Increasingly, houses in the street which had been built for a single family were let by the floor. William & Hannah Musgrove, and then Hannah herself after William's death, lived on one of the floors at number 27 for more than 25 years between about 1885, when they married, until at least 1911.
In 1903, the area was described by Charles Booth (see week 102 for description of colour coding) as one of the worst in London. His survey reported : "Southam Street – 3 ½ story - labourers, navies, not railway employees but in the building trade. Have to follow their work and go away by train in the morning. The women do laundry work either in South Row in Kensal New Town or go north to the laundries in Bretheron & Harris streets (?). There is a great deal of dark blue in this street although the east end is fairly good and purple to pink. The whole street should be light blue."
In 1911 number 27 consisted of four separate flats lived in by a total of 19 incumbents. Two of the flats had two rooms (including the kitchen) but the Musgroves were lucky enough to be the only family with three rooms. They had needed the extra space this provided when the family were young - on the 1901 census there were both William & Hannah plus seven children and Hannah's elderly mother living there. After William died in 1901, and some of the children had left, there were just four of them living there in 1911, including my grandfather John (aka Jack) as can be seen below :
By 1923 there were 2,400 people living in the 140 nine-roomed houses in Southam Street and living conditions were already considered especially bad. This continued until, by the mid to late 1950s, the street was comprised of large decaying terraced houses with shared lavatories and was crammed with people living in crowded rooms. Because of the unsanitary conditions people spent a lot of the time outside in the street creating a community environment.
Probably not a moment too soon, in 1968, Southam Street and a number of other surrounding streets were bulldozed as being unfit for human habitation.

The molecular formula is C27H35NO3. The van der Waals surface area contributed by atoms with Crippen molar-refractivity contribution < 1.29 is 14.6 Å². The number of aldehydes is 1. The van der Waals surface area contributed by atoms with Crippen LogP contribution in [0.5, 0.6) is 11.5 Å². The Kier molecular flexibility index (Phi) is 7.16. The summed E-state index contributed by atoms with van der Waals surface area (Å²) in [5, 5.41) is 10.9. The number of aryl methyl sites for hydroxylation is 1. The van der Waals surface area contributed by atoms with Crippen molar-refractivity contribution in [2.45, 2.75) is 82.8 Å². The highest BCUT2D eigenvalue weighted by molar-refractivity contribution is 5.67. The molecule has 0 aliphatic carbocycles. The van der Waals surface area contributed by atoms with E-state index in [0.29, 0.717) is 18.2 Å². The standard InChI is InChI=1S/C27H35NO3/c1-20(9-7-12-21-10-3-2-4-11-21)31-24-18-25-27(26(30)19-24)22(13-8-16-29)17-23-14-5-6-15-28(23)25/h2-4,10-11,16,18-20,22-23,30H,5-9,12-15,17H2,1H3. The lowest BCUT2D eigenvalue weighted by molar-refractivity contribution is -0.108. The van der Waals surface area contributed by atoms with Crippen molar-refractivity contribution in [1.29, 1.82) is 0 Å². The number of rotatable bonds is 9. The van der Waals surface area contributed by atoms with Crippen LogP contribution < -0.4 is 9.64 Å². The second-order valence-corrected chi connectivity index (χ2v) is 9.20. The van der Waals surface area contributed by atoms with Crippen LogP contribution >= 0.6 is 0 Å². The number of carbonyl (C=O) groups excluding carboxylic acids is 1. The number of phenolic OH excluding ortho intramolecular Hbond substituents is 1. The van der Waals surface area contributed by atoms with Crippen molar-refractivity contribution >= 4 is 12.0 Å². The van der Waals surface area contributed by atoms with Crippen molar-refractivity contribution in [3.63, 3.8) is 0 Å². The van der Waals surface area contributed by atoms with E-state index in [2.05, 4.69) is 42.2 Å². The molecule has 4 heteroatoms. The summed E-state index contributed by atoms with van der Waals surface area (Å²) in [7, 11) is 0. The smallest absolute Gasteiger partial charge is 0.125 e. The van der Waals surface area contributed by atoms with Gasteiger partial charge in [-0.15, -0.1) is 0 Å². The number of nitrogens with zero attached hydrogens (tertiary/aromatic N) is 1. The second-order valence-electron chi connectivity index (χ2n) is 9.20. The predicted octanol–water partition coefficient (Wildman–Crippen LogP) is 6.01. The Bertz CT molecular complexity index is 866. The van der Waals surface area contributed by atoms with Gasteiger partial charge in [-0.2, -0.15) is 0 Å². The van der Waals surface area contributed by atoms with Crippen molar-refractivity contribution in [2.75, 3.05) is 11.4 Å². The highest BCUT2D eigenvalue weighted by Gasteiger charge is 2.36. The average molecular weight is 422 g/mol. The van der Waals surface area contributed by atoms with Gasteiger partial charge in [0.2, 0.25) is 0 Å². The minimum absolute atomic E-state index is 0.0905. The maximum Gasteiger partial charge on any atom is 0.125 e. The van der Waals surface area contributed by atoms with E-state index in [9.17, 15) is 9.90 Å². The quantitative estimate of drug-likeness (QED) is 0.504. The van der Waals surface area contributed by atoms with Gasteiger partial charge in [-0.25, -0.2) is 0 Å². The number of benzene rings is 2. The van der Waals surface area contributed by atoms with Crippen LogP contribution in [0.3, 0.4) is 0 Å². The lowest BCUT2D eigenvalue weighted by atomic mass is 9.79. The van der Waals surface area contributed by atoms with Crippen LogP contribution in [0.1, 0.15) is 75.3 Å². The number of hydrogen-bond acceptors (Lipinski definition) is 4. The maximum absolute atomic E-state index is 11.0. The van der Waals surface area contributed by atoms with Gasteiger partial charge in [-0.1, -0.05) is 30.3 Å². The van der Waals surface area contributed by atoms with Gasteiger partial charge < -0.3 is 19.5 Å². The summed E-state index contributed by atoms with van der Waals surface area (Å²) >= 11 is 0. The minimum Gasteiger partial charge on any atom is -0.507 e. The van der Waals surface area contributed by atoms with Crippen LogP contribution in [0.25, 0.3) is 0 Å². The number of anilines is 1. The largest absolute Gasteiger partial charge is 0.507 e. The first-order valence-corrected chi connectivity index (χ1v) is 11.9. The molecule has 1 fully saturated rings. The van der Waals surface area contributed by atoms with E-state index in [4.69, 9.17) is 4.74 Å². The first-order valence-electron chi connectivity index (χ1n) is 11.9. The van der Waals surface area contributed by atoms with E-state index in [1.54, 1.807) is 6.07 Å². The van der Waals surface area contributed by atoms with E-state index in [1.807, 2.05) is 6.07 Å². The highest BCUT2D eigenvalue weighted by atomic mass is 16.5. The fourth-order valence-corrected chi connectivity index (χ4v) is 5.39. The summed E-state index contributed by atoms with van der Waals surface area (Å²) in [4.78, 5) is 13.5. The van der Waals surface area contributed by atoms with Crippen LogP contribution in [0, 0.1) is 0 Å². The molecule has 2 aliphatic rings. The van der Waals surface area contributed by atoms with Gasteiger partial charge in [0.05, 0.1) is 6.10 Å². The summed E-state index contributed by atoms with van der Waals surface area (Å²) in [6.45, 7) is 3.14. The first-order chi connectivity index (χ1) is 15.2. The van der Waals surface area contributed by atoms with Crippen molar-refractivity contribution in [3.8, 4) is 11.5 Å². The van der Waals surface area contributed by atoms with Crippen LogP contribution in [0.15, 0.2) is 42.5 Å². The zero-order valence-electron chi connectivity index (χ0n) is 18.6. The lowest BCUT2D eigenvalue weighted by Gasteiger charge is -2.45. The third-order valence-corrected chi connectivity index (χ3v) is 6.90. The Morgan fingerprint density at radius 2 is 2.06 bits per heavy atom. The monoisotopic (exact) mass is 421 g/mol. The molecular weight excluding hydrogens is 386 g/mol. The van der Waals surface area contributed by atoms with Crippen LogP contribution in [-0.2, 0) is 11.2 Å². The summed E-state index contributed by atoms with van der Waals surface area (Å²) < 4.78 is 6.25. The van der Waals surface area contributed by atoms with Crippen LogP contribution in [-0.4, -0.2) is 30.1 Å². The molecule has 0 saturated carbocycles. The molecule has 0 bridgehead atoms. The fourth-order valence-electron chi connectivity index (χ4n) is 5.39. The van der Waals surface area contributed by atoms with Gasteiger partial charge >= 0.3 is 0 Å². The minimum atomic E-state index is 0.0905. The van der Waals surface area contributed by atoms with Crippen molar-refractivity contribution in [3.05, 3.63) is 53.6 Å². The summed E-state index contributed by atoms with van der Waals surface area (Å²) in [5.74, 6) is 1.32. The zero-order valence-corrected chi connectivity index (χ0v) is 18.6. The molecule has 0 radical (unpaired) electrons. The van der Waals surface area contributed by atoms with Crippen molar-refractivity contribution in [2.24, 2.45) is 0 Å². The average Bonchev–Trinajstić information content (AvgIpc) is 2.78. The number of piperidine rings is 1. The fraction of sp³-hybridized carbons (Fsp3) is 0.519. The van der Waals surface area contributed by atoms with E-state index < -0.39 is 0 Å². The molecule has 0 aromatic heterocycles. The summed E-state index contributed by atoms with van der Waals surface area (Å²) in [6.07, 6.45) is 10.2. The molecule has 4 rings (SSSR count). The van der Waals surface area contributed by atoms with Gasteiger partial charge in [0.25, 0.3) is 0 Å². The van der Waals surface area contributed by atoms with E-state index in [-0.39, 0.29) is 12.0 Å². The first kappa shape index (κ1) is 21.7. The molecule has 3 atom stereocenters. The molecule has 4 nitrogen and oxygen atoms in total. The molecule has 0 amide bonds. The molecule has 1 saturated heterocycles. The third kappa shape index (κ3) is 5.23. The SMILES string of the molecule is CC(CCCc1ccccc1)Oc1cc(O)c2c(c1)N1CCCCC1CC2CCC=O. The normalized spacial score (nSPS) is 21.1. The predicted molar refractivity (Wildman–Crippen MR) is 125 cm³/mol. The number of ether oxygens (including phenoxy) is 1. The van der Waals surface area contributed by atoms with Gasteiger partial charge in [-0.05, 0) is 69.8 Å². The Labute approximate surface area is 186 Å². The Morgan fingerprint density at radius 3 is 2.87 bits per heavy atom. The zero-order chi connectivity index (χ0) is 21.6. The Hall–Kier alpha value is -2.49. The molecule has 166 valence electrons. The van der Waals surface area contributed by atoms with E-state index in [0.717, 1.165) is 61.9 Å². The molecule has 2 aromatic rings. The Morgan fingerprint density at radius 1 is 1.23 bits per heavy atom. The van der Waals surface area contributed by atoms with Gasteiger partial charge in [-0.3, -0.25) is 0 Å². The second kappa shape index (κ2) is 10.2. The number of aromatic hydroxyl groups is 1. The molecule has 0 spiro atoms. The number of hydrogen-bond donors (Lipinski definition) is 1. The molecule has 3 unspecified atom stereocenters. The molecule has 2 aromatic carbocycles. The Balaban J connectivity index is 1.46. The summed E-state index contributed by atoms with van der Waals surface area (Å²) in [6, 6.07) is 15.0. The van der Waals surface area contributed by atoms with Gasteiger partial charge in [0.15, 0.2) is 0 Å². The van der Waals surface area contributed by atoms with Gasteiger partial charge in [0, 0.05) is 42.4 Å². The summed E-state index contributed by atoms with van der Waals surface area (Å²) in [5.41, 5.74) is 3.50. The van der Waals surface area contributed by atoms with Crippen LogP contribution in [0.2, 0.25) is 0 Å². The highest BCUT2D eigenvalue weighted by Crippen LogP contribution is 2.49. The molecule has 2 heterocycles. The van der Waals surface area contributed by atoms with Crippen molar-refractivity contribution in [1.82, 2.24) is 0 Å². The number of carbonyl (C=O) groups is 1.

Over the next few years extensive development took place including bringing the Westway Flyover (A40 now M40) into central London. The Westway went slightly to the south of where the slums had been cleared. As someone said "streets were cut in half, 600 houses demolished and over 1,000 local people moved away. A mile long strip of land was left waste beneath the huge concrete stilts of the motorway".
On the Southam Street site they built the Trellick Tower which was designed by Erno Goldfinger (cremated at Golders Green Crematorium in 1987) whose name Ian Fleming used as the villain in the book of the same name. The monstrosity of what was then a modern high-rise had 217 flats over 32 floors (or 31 depending on where you search !) rising nearly 100 meters into the London sky. It was to get a terrible reputation and a blogger said :
"Trellick Tower featured regularly in the tabloids and the stories of what was to be found in its brutalist corridors were terrifying. Women raped in elevators, children attacked by heroin addicts in the basement, and homeless squatters setting fire to flats were among the more lurid.”
However, ironically, as the block became more and more dangerous, so the residents insisted on increased security and with the implementation of CCTV camera’s and concierged entry the flats have now been transformed and are very sought after - a 3 bedroomed flat with "panoramic views" on the 19th floor attracting a price of £695,000. In 1998 it was given grade 2 listed building status.
Southam Street and this whole area of North Kensington, now re-named Notting Hill, must have been an unimaginably difficult area to live and was populated by people who had no choices. They had mostly been born into poverty and in those days there were very few ways out - Frank Musgrove (see 1911 census) chose to join the Army and he died at Passchendaele in 1917 probably surrounded by similar young men who had no choice.
Other related blogs :
William Musgrove - He was a train driver ..... well they said he was
Jack Musgrove - a grandfather I never met
Frank Musgrove who died at Passchendaele